Vitamin C serum for the skin

More C, Please: The Benefits of Vitamin C Serum for the Skin

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Vitamin C has been touted as an essential nutrient for centuries: first to prevent scurvy, then to treat the common cold.

Now it’s become huge in the world of skincare, with experts recommending vitamin C serum for all manner of skin ailments and issues.

But what, exactly, is vitamin C serum, and what can it actually do for your skin?

Read on and find out why vitamin C serum deserves a place in your skincare routine.

What Is Vitamin C Serum?

A woman making a fresh with citrus

Vitamin C, also known as ascorbic acid, is a vitamin that’s essential for your health.

Humans are one of the few animals that can’t synthesize our own vitamin C, so we need to get it through our diet.

Citrus fruits, tomatoes, potatoes, melons, peppers, berries, kiwifruit, broccoli, peas and many other fresh fruits and veggies contain vitamin C. If you eat a lot of produce, you probably consume high amounts of vitamin C.

But the vitamin C you get in your diet doesn’t necessarily make it to your skin. The rest of your body needs it, too, and it’s more critical for many of your other organs than it is for your skin.

Thankfully, your skin can still get plenty of vitamin C with the help of vitamin C serums.

Vitamin C serums are topical treatments that contain high concentrations of vitamin C. When applied, the serum is absorbed directly into your skin, so you can give it a direct dose of this essential vitamin.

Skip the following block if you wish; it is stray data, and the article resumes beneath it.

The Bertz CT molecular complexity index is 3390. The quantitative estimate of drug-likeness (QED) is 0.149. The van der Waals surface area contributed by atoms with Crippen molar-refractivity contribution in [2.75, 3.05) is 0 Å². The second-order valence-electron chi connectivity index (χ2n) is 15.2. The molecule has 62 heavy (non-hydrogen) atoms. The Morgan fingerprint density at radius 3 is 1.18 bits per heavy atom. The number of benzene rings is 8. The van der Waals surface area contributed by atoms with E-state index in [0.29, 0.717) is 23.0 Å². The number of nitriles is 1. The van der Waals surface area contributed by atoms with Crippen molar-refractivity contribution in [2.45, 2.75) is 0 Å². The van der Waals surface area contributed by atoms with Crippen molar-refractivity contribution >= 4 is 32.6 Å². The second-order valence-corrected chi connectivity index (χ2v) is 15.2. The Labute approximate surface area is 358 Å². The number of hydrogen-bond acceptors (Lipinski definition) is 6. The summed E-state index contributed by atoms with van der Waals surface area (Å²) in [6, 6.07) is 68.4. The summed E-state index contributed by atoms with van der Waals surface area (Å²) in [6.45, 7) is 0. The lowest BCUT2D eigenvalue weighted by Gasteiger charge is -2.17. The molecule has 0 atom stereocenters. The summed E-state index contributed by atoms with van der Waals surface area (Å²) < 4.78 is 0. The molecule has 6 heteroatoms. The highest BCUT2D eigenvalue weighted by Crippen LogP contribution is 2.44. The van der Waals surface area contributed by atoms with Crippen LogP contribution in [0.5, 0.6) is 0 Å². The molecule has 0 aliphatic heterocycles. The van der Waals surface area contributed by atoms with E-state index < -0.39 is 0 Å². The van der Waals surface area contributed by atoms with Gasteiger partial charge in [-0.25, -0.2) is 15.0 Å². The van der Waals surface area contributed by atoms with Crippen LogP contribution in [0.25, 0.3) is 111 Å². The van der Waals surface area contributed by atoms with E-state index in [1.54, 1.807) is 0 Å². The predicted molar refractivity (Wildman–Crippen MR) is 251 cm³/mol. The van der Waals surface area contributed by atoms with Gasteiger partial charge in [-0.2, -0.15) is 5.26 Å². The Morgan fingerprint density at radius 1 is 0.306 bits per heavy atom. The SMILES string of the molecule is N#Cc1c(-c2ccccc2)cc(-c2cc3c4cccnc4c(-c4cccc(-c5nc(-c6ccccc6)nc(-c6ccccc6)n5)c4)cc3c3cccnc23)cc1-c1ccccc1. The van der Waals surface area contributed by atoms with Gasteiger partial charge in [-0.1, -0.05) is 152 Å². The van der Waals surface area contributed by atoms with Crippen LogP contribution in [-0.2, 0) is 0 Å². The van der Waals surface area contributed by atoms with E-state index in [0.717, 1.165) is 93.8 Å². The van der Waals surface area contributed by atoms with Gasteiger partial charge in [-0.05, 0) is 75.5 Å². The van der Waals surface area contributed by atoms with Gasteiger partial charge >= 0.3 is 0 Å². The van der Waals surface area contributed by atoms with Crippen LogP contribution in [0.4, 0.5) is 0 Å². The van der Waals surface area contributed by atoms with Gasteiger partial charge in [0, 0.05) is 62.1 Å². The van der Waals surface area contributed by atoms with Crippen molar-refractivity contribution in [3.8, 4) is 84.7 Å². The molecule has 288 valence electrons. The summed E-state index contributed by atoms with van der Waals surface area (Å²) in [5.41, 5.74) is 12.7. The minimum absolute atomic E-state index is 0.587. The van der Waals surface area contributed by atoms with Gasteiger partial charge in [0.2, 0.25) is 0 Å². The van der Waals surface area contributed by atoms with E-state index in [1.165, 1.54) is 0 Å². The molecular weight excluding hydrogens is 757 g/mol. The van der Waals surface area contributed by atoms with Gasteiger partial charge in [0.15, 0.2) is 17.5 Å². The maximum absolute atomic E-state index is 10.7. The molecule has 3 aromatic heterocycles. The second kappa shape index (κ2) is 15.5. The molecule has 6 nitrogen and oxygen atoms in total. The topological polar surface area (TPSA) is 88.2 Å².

Bypassing your digestive system lets your skin get its vitamin C quickly and in high enough quantities for it to benefit your complexion.

How Does Vitamin C Benefit the Skin?

Boosts Hydration

Vitamin C isn’t just vitamin C. It can also be broken down into many different derivatives, one of which is particularly good for your skin.

Magnesium ascorbyl phosphate is a vitamin C derivative that’s often used in skincare for its hydrating properties. It acts as a transporter for water molecules, which it carries directly to your thirsty skin cells.

This soothes and quenches dehydrated skin, enabling it to look its best and function at full capacity.

Brightens Your Complexion

Citrus fruits have been used as skin lighteners across many time periods and cultures.

That’s because the vitamin C they contain is excellent at reducing dullness, smoothing the skin and making your complexion glow.

So if you’ve ever heard of lemon, orange or other citrus fruits being used to brighten the skin, now you know why!

Reduces Redness and Inflammation

Whether your skin is red from environmental irritation, acne or a bad reaction to a product, vitamin C can help.

Its anti-inflammatory properties calm irritated skin and reduce ruddiness, making you feel more comfortable and more confident.

And if your redness and inflammation are caused by skin conditions like eczema or rosacea, worry not: vitamin C is even effective against these tough issues.

Smooths Wrinkles and Fine Lines

A happy young woman applying a cosmetic vitamin C serum

If you’re feeling dismayed about your ever-deepening wrinkles and fine lines, a vitamin C serum may be just what you need.

Vitamin C strengthens your skin cells and tightens them up, reducing their susceptibility to gravity. Self-supporting skin won’t wrinkle or crease, so it’ll stay smoother for longer.

Reduces Hyperpigmentation